A few weeks ago, my brother and I agreed to summit Mount Timpanogos. I was excited for the adventure because I’d never climbed a mountain before. Even more, I remember Mitch tugging softly at my arm, deep in the evening shadow of Aspen Grove, as he pointed to this mountain and said, “Dad, I wonder what it’s like up there. I guess I’ll never know because my legs are so weak.” I hugged him softly and said, “Son, one day I’ll climb it and take pictures for you.” My sweet boy smiled and tucked his head into my arms.
The next year Mitch was diagnosed with cardiomyopathy and in less than a year he died. I forgot about my promise to Mitch because my heart broke and I was trying to keep him alive. Then, after he passed, I was just trying to survive grief. I’m still trying.
It wasn’t until my brother and I decided to climb it that I remembered what I told Mitch. I didn’t say anything to anyone, because it was a promise I made my son. I quietly printed a painting of Mitch and slipped it inside my backpack.
On our first night, we camped at Emerald Lake and I took a photo of little Mitch and said a prayer in my heart, “Hey Mitch, it’s Dad. I’m sorry I’m late … but I’m going to take photos for you. I hope you can see what I see.”
I learned a lot on this hike. Firstly, I learned that I can do hard things. I learned that I don’t like heights and I especially don’t enjoy standing on the edge of nearly thousand-foot cliffs. I learned that it’s probably a good idea to train for hard hikes – whereas I jumped in before I was physically ready. An indiscretion I’d pay for on the way down the mountain. We’ll get to that in a minute.
Despite the difficulties of the hike, I was inspired by the majestic beauty of earth. I loved the fresh air, mountain flowers, vast glacial valleys, and wildlife. Had Mitch he been with me physically, he would have been in awe of everything.
On day two, my brother and I reached the mountain summit. The view was breathtaking.
At the summit was also a small fiberglass storm shelter with autograph laden walls – I added the signature Mitchell’s Journey 2018. In my heart, I said, “It took me seven years to get here son, but we did it, Mitch.”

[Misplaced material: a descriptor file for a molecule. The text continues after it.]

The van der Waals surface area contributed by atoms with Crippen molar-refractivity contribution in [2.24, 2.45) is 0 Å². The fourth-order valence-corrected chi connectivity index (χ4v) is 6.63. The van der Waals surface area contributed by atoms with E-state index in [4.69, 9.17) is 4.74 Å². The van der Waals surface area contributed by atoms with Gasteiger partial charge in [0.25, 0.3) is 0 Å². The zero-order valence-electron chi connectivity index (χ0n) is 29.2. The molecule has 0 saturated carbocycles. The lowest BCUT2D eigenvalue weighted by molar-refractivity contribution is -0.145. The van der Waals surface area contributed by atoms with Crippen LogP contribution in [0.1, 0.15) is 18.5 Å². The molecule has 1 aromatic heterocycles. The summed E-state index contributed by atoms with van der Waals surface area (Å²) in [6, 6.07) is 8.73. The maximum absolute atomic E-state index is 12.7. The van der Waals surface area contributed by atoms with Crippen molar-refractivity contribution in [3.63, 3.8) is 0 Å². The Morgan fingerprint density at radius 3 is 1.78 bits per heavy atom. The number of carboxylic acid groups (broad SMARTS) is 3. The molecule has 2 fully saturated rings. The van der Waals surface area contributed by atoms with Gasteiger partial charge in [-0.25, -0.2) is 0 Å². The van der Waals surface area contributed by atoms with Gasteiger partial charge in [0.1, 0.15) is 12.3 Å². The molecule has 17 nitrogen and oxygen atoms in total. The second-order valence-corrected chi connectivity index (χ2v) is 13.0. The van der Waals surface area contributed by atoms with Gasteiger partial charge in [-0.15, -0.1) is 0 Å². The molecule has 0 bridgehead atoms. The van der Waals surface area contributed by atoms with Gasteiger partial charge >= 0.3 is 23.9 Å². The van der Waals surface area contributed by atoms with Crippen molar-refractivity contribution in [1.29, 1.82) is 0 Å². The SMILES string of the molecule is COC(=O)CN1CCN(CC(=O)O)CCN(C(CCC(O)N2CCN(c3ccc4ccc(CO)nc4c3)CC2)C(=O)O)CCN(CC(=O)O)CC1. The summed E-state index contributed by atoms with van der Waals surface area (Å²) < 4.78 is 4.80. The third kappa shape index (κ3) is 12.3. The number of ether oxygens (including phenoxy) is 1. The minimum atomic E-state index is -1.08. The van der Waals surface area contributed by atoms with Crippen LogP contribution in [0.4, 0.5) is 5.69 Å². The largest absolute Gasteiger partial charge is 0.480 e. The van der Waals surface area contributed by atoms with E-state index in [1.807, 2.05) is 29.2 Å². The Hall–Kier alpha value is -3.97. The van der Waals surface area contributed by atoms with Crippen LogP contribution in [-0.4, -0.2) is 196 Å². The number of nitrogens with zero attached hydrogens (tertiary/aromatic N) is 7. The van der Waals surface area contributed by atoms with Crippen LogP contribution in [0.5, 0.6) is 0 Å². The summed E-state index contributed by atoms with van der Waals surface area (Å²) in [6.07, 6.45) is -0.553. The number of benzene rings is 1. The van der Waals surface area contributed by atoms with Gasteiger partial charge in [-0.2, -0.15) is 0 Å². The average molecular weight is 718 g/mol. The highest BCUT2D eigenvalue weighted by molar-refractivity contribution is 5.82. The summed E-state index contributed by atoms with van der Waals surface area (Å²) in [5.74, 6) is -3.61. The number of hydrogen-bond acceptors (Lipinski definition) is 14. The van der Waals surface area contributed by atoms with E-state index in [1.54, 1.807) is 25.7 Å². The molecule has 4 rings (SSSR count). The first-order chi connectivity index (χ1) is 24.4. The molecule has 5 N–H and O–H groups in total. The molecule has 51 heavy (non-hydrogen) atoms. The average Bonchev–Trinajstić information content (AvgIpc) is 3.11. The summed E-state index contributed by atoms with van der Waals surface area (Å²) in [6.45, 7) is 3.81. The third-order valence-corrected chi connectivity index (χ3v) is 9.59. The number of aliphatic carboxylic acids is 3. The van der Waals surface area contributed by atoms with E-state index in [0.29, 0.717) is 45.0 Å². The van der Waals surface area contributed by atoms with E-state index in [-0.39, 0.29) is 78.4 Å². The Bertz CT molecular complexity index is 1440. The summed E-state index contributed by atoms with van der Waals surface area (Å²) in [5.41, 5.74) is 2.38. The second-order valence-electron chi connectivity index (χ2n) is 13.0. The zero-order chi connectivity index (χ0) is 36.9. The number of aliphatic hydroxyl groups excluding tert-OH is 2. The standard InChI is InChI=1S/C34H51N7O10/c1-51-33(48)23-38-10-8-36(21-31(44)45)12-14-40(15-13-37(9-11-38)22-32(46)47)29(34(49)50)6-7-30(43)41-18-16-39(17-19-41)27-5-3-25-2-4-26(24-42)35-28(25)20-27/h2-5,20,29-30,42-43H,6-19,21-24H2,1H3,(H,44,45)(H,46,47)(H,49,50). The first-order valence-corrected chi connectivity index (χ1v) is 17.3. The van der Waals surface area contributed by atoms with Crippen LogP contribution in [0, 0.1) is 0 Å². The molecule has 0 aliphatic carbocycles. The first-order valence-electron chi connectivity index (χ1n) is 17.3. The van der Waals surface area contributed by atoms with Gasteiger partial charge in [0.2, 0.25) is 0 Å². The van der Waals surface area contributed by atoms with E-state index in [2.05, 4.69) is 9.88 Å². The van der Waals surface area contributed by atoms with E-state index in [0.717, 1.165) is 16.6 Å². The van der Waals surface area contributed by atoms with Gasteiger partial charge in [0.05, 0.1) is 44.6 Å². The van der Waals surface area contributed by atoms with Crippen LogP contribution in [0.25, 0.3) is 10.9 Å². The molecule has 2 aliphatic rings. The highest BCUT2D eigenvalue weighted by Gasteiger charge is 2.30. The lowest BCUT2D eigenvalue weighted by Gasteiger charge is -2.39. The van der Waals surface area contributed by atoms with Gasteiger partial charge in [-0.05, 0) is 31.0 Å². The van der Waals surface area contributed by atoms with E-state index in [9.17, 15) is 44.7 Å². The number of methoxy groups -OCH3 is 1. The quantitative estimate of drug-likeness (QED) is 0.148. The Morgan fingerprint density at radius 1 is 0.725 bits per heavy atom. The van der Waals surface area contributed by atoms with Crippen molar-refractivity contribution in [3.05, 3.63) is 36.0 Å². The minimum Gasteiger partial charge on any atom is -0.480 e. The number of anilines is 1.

A few hours later, we were back at basecamp. My knee was starting to swell from a surgery years ago, and I knew I was going to be slow. I didn’t say anything about it but told my brother to head down the mountain ahead of me because I was not going to be as fast as him. As I started my slow descent, I began to walk strangely to compensate for my injury. Doing that made my legs incredibly weak. It was a struggle. What should have taken me three hours, took nine.
There were times I wondered how I could go on. I looked down the vast mountain valley, 4 thousand feet below and got discouraged. “Oh, Mitch, I don’t know how I’m going to make it.” But I remembered what my sweet wife taught me, “Just take the next best step.” So that’s what I did. I had to stop looking at the vast distance ahead of me and just concentrate on the next step. It made all the difference. Though I started to walk like a drunken toddler, I looked at the ground and said to myself, “Okay, I have the strength for one more step.” One step turned into two steps, and before I knew it 2,000 steps had passed – then I’d turn around, startled by the distance I covered. If ever there were a metaphor for grief, this is it. We can look across the vast valleys of sorrow and wonder how we’ll ever make it. That’s how I survive grief – one step at a time.